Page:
different processes

But the tunnel effect is not the only quantum mechanism at work within biological processes.

There are others, such as the direction in which the particle rotates, something known as spin. And all these effects act in different ways at different stages of biological processes.

For example, photosynthesis consists of three steps. The first is the capture of the photon (the particle carrying electromagnetic radiation, such as sunlight) by the plant.

The second is when the electrons absorb the energy of the photons and move to a higher energy state, traveling through the molecules and based on the tunnel effect.

Finally, the electron is used for a chemical reaction that results in the release of oxygen. And that’s what allows animals and humans to breathe.

In all these stages, quantum mechanics is present.

But now imagine that the electron is rotating on its own axis (spin), and this movement can be to the right or to the left. Depending on the direction of spinthe electron will or will not pass through the tunnel.

For simplicity, think of it as a screw, which when inserted into the hole can only be screwed in the right direction. But if you try any other way, it doesn’t happen or you damage it.

This is what is known as chirality, from the Greek kheir, which means hand. When an object is chiral, there is another that is its reflection, like the right hand with the left.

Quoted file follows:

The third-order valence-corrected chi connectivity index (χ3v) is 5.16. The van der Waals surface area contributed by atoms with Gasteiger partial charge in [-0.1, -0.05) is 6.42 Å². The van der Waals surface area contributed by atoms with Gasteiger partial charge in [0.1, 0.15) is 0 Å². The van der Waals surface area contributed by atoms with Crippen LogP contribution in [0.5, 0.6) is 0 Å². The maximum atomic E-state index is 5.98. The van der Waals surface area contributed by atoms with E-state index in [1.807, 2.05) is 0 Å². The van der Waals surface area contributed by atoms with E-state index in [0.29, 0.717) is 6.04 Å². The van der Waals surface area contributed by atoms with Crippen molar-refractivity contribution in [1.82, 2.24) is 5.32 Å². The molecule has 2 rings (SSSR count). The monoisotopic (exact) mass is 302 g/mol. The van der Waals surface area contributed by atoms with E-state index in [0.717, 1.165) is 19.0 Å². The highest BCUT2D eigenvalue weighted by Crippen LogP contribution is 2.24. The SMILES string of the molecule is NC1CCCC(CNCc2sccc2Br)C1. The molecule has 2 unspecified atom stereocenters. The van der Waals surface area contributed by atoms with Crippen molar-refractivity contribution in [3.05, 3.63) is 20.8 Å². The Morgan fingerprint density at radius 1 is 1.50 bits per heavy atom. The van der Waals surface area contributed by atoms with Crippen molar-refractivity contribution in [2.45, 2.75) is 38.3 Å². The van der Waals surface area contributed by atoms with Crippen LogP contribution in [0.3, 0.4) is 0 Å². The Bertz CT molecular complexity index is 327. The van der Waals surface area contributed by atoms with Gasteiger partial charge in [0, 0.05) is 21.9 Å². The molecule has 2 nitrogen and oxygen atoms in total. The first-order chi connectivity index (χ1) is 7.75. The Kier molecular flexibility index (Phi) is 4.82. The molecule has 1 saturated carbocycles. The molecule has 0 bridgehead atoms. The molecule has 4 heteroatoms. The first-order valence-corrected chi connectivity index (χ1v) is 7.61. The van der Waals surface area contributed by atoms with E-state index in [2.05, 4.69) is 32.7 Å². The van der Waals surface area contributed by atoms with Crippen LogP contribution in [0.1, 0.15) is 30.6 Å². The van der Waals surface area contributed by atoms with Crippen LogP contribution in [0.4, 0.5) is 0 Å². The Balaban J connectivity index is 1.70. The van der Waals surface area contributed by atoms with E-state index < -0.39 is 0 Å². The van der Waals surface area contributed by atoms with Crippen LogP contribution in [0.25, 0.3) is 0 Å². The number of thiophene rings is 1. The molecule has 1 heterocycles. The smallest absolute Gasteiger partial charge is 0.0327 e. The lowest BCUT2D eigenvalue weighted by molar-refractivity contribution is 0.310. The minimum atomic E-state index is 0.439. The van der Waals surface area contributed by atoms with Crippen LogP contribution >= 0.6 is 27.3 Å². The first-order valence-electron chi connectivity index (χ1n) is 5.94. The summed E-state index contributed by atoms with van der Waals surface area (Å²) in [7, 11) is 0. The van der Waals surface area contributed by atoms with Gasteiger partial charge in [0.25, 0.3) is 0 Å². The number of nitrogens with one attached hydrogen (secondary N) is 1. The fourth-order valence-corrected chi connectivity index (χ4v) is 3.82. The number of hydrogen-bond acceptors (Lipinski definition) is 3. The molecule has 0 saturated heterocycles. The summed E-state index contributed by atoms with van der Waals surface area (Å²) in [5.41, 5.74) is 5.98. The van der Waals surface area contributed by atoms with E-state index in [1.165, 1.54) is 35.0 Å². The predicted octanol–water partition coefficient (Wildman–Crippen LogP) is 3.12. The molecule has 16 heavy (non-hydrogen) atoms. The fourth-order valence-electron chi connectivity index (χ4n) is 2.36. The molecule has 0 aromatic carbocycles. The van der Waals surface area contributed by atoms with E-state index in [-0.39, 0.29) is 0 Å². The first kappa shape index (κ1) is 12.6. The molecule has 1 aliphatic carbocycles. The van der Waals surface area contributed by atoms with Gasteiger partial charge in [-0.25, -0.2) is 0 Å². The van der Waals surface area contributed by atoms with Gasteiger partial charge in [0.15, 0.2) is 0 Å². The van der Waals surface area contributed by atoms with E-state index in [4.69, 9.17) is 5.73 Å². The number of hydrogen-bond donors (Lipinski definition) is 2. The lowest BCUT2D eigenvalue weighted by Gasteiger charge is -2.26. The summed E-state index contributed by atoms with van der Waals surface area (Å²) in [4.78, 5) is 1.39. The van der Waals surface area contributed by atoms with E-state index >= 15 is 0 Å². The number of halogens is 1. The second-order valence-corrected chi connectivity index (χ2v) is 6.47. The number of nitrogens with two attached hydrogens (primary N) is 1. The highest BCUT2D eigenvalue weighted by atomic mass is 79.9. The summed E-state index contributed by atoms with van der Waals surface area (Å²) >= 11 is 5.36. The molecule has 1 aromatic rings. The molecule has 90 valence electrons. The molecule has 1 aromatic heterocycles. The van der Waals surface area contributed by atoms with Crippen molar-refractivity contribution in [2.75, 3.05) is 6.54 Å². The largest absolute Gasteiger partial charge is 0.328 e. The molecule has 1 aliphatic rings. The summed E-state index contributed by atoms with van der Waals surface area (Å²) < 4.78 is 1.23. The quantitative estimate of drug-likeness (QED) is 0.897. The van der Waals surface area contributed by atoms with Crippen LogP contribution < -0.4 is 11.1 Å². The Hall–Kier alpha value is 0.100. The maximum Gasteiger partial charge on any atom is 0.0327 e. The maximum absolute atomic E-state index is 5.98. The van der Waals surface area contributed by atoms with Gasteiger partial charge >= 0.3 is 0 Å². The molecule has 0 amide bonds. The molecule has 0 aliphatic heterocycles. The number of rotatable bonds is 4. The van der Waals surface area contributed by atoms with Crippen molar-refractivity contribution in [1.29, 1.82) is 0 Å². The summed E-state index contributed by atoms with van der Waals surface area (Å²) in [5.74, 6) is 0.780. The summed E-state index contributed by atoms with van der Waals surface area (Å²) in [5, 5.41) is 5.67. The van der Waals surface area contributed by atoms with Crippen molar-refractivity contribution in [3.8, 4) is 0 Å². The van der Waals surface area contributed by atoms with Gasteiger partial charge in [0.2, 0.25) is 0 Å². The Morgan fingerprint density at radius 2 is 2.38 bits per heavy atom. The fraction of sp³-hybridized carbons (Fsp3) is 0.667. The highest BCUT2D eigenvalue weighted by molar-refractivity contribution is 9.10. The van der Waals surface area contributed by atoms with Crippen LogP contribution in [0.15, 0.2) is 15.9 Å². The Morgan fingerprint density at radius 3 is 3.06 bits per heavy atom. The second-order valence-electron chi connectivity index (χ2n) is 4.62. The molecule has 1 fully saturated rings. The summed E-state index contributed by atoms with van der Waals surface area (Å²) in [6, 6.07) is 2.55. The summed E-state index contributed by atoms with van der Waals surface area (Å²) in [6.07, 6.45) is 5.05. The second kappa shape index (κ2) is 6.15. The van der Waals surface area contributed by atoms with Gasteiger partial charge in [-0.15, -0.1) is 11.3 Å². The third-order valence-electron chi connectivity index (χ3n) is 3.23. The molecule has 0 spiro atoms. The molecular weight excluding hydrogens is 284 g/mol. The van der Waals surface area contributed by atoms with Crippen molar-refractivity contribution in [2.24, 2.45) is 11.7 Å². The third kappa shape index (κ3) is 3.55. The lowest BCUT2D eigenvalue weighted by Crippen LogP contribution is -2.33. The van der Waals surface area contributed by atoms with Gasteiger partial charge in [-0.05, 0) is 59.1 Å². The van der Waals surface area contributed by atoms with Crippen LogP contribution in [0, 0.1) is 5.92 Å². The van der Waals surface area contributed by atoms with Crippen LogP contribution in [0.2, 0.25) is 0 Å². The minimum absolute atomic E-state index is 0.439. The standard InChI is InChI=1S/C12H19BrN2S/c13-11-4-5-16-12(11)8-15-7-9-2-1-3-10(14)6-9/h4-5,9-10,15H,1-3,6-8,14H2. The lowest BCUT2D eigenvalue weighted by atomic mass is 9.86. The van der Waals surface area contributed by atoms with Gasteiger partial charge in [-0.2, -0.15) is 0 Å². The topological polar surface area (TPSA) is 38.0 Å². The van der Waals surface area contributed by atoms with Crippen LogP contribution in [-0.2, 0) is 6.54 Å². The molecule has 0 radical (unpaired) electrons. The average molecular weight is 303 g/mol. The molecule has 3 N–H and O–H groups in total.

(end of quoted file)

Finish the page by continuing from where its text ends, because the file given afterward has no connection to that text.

This means that the spin goes hand in hand with chiral.

“So now you have a privileged mechanism that protects the transport from any external noise. Therefore, an effect that was not meant to be important now is”, summarizes Mujica.

Understanding this process is very important for science. It is now known that tunneling, spin and chirality are related not only to photosynthesis, but also to protein synthesis, the way organisms breathe, or the connection between neurons.

Even in mutations, transformations of genetic material that occur by the random change of a molecule in our body.

different applications

But what is all this for? Would it have any use in visible world applications?

For now, scientists are just trying to understand the true dimension of quantum biology. After all, for a long time it was considered unimportant. It’s been about a decade since this field of science started to emerge again.

One branch that could benefit is pharmacology, where chirality plays an important role.

Another is quantum computing. “At the point where we are, we are going to try to find good systems to do quantum processing,” says Mujica. “Quantum computers already exist, but they are very limited. They are very advanced and extremely expensive toys,” he adds.

What is now evident is the crucial role that quantum physics plays in helping us understand how the very important biological processes that make life possible work.

So it’s not so much about looking for other planets, but also about taking a deep look at ourselves.